US-China trade fears unnerve investors, pulling shares lower

Combined Shape

BANGKOK (AP) — Shares in Europe and Asia mostly fell Wednesday and Wall Street was poised to open lower as representatives from the U.S. and China prepared to resume trade talks in a last chance to stave off more tariff increases.

The world’s two largest economies have raised tariffs on hundreds of billions of dollars of each other’s goods in their dispute over U.S. complaints about Chinese technology ambitions.

The tariffs war has rattled investors, especially in Asia, where the Shanghai Composite index declined 1.1% to 2,893.76.

In Europe, Germany’s DAX opened higher following a report that industrial production rose 0.5% in March from the month before, but it shed those gains to trade flat by midday, at 12,091. The CAC 40 in France fell almost 0.3% to 5,382, while Britain’s FTSE 100 dropped 0.3% to 7,240.

U.S. futures also declined, with the contract for the Dow Jones Industrial Average down 0.5% to 25,843. The S&P 500 future contract lost 0.6% to 2,874.

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Washington has accused Beijing of reneging on its commitments and is preparing to raise import taxes on $200 billion of Chinese goods to 25% from 10% on Friday, and to impose tariffs on another $325 billion in imports, covering everything the country ships annually to the United States.

Trade talks are scheduled to resume Thursday in Washington.

Adding to the gloom, China reported Wednesday that its exports sank 2.7% in April from a year earlier, a reversal from March’s 14.2% growth and well below private sector forecasts of growth in the low single digits.

Imports rose 4%, rebounding from the previous month’s 7.6% decline. Imports of American goods fell 26% from a year earlier to $10.3 billion. Exports to the United States, China’s biggest foreign market, were down 13% at $31.4 billion.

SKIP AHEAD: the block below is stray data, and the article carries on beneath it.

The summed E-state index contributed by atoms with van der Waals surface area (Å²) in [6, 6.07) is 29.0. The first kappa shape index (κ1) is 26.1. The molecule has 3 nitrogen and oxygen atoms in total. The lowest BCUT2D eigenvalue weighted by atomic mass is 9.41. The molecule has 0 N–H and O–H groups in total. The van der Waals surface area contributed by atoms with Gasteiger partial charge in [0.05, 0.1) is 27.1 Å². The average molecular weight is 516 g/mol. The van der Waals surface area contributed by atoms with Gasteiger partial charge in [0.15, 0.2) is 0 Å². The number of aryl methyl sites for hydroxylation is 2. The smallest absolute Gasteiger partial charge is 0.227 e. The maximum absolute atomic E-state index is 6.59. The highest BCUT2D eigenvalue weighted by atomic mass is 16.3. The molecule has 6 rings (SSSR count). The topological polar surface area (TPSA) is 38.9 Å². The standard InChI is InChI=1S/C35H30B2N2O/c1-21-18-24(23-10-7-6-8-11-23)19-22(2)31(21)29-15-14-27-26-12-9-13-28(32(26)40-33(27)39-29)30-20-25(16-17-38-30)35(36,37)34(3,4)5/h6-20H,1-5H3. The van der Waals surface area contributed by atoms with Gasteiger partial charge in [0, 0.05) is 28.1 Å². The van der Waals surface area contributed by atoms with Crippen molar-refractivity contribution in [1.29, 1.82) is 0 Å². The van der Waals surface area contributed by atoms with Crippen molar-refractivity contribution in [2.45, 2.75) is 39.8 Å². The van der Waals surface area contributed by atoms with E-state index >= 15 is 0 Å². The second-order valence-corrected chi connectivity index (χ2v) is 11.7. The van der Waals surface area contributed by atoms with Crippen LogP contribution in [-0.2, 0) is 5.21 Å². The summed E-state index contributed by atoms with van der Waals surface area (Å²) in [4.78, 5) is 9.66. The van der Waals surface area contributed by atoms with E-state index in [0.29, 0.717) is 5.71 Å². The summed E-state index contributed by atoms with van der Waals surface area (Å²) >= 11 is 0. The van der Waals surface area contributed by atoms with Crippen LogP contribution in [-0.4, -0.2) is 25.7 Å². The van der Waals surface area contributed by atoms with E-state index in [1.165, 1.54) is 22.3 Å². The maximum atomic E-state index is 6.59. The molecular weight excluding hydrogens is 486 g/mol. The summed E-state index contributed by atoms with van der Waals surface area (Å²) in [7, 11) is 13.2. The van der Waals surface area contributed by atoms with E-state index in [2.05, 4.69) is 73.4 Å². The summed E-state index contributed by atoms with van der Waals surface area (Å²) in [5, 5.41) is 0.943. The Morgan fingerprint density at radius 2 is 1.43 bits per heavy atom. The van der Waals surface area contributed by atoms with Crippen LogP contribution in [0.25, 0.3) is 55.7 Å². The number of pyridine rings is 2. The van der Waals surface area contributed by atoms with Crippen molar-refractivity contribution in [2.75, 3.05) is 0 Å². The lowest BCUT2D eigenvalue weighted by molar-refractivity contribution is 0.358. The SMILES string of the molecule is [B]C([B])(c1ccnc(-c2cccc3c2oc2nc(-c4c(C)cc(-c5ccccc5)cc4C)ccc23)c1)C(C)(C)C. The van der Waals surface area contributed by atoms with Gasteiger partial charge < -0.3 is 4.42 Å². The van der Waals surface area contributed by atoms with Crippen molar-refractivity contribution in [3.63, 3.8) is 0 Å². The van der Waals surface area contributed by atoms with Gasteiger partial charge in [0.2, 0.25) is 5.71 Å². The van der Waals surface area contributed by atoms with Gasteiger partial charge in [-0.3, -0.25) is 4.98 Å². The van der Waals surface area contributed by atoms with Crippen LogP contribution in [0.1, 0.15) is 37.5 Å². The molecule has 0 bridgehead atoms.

The latest flare-up in trade tensions will likely cool if talks continue as expected, Tianjie He of Oxford Economics said in a commentary.

But, he added, “the probability of renewed escalation of the U.S.-China trade war has now risen substantially — which would be a drag on both the economies, especially China.”

Elsewhere in Asia, Japan’s Nikkei 225 index dropped 1.5% to 21,602.59. Hong Kong’s Hang Seng gave up 1.3% to 28,976.38; the Kospi in South Korea shed 0.4% to 2,168.01 and Australia’s S&P ASX 200 slipped 0.4% to 6,269.10. Shares also fell in Taiwan, India and Southeast Asia.

RIDE APP STRIKE: Many drivers for ride-hailing giants Uber and Lyft are turning off their apps to protest what they say are declining wages at a time when investors are flooding the companies with billions of dollars. Demonstrations are planned in 10 U.S. cities Wednesday, including Chicago, Los Angeles, New York, San Francisco and Washington, as well as some in Europe. The protests come in advance of Uber’s initial public stock offering on Friday. Uber aims to raise $9 billion from investors and is expected to be valued at up to $91.5 billion. Lyft shares are down about 18% from their $72 IPO in April, closing at $59.34 Tuesday.

ENERGY: Benchmark U.S. crude lost 13 cents to $61.27 per barrel in electronic trading on the New York Mercantile Exchange. It fell 1.4% to settle at $61.40 per barrel on Tuesday. Brent crude, the international standard, lost 23 cents to $69.65 per barrel. It declined 1.9% to close at $69.88 per barrel overnight.

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CURRENCY: The dollar fell to 110.06 Japanese yen from 110.26 yen. The euro rose to $1.1202 from $1.1192.

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Ott reported from Madrid.

The Western Journal has not reviewed this Associated Press story prior to publication. Therefore, it may contain editorial bias or may in some other way not meet our normal editorial standards. It is provided to our readers as a service from The Western Journal.

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